Sticks & Stones – a Swedish Bikepacking Adventure

November 22, 2020

Entry bans, quarantine rules, flight cancellations – vacation planning for 2020 required increased creativity and flexibility. The TGO Challenge in Scotland in May and across the big pond to Amiland in the fall were actually planned. Although I’ve been there so many times, Yellowstone National Park is still waiting to be discovered by me. Four days paddling on rivers and lakes, two backpacking trips and some day hikes were planned, flights booked and permits secured.

After my big plans for Scotland and the USA burst like a soap bubble thanks to Corona, I thought about what else I could do with my annual vacation under the given circumstances. It should be uncomplicated and spontaneous, but still adventurous. And it should not put too much strain on my knee. The last operation was only three months ago and the next one was imminent – the cruciate ligament was still defective. At the end of August, over a glass of wine, the thought arose from a pleasant evening: Why not just saddle up the brand new mountain bike, take the ferry to Sweden and let yourself drift? After all, my orthopedist always says: “Ride a bike.”

Without further ado, I sat down at the computer and thought about how many kilometers one could easily manage over hill and dale in two weeks. Kalmar looked like a good turning point and so I just left the rough planning to komoot in mountain bike mode. A little bit here and there the route was straightened up and the round trip of about 800 kilometers was finished after one hour.

In the middle of September I started with the ferry from Rostock to Trelleborg. From there it went off to the north, deep into the nature reserves and forests. The mountain bike route, which komoot had put together for me, often led over wonderfully quiet hinterland roads and gravel roads, but especially on the first days also over rocky paths and winding trails like the Skåneleden. Not quite up to the high trail art yet, this meant for me that I had to push and lift the bike in parts. Including over ladders of cattle fences. And so I was very happy that I had not planned more than 50 kilometers a day for the beginning.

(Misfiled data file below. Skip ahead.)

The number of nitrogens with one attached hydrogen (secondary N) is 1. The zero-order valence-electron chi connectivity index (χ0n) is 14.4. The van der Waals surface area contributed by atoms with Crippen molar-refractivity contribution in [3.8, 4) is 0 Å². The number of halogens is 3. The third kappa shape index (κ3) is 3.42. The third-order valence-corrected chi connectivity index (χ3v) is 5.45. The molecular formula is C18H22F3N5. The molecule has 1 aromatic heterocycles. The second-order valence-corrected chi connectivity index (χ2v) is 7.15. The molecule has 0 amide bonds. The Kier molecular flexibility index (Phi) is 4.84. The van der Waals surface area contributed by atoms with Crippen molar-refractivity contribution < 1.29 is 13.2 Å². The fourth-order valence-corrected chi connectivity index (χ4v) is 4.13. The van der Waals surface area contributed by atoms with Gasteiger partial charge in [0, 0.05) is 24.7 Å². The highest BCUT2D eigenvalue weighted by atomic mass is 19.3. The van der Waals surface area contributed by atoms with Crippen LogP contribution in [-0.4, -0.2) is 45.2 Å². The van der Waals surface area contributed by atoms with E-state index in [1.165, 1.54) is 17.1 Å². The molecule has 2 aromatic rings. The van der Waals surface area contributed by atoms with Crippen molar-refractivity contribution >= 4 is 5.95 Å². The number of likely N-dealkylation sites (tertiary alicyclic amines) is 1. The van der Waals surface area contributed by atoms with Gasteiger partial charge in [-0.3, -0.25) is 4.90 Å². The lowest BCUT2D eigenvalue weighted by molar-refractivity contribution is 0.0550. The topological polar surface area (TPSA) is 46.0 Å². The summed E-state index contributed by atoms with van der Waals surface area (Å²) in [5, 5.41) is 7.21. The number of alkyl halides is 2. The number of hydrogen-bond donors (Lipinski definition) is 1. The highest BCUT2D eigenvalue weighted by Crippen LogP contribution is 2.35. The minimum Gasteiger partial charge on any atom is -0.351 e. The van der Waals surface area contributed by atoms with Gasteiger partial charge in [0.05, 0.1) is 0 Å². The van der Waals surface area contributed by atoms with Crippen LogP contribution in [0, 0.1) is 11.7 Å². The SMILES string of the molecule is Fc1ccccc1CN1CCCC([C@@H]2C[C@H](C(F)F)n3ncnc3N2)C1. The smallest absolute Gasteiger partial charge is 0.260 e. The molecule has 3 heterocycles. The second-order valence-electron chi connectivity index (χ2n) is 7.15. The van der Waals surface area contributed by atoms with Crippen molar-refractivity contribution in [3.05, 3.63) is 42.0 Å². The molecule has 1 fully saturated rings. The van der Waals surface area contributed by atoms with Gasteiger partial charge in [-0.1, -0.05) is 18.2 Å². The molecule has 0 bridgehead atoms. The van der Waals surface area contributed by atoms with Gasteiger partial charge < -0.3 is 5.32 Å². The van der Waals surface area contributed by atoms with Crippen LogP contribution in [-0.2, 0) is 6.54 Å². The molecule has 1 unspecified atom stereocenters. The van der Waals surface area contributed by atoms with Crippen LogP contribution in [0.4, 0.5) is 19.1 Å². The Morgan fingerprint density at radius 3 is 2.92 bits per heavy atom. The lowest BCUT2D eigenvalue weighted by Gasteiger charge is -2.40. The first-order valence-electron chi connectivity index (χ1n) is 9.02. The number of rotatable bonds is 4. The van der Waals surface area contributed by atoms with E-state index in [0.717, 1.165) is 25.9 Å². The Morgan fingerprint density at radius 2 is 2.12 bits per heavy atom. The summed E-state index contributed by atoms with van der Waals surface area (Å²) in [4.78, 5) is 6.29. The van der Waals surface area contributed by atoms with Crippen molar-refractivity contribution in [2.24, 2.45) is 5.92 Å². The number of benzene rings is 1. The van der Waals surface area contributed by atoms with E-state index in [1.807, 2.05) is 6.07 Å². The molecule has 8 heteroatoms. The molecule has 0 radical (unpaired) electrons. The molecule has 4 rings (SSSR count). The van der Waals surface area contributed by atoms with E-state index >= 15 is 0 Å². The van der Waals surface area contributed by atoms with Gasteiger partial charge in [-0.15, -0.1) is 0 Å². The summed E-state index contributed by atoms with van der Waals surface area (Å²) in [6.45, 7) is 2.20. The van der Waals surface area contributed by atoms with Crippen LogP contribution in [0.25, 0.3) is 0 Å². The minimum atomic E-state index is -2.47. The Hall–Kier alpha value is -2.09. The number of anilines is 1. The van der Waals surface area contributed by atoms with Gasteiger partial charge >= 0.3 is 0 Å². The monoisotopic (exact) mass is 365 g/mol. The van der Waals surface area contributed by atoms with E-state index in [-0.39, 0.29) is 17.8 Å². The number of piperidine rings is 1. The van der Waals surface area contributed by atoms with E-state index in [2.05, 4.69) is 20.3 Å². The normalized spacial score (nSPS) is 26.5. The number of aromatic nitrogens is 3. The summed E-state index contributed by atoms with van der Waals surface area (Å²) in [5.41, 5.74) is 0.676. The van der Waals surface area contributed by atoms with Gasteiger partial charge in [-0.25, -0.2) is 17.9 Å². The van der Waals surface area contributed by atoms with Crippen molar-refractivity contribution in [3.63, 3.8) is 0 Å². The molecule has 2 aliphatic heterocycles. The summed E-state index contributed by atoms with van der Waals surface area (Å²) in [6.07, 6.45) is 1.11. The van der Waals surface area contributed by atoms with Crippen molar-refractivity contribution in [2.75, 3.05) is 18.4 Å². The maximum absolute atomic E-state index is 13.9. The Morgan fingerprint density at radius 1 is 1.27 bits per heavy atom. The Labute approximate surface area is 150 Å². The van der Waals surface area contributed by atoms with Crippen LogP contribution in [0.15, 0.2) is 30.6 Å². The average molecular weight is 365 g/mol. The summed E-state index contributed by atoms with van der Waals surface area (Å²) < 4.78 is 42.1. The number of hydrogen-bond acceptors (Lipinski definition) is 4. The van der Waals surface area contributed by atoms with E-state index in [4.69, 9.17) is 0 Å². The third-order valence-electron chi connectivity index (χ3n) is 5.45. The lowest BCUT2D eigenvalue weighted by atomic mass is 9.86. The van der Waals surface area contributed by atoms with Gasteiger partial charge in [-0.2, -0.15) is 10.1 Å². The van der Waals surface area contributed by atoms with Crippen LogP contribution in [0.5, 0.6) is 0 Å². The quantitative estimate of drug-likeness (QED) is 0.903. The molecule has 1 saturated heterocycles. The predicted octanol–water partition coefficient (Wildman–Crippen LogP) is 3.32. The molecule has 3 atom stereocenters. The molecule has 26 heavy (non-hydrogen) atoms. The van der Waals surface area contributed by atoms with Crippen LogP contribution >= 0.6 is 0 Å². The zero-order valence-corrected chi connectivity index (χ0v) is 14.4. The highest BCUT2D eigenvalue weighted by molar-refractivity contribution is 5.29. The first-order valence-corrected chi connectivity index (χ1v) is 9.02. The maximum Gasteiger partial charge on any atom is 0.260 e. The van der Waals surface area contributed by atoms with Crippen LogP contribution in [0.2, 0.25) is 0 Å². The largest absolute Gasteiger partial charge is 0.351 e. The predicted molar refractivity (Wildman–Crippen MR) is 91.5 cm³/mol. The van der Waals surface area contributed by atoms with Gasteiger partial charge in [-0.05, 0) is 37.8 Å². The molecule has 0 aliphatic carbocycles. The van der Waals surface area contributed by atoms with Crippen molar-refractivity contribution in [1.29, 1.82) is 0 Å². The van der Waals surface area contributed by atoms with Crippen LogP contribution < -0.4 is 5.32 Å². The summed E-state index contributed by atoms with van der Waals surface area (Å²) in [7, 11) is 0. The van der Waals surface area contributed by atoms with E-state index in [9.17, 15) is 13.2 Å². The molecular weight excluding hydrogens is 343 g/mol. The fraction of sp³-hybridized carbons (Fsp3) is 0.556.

The further north I came, the more wooded and lakey the landscape became. One beautiful campground after the next. Despite the possibility of wild camping, I spent almost half of all nights in so-called Vindskydds – simple wooden sheds, which are open on one side and always have a fireplace. Pure campfire romance! I found most of them relatively spontaneously via a Google-Map and komoot and adjusted the route a little bit from day to day. Just the kind of spontaneity I had hoped for. Finding stores to fill up supplies on the way was just as uncomplicated – securing the beer in the evening.

After a city stroll in Kalmar at half time, I drove back south along the coast to soak up the salty sea air. Small fishing harbours, pretty villages, narrow trails and always the surprise where the route would lead to next.

An adventure that was created in one hour on the computer and still provides me with great memories. I highly recommend copying! You can find the tour with all stages and the daily experiences here:

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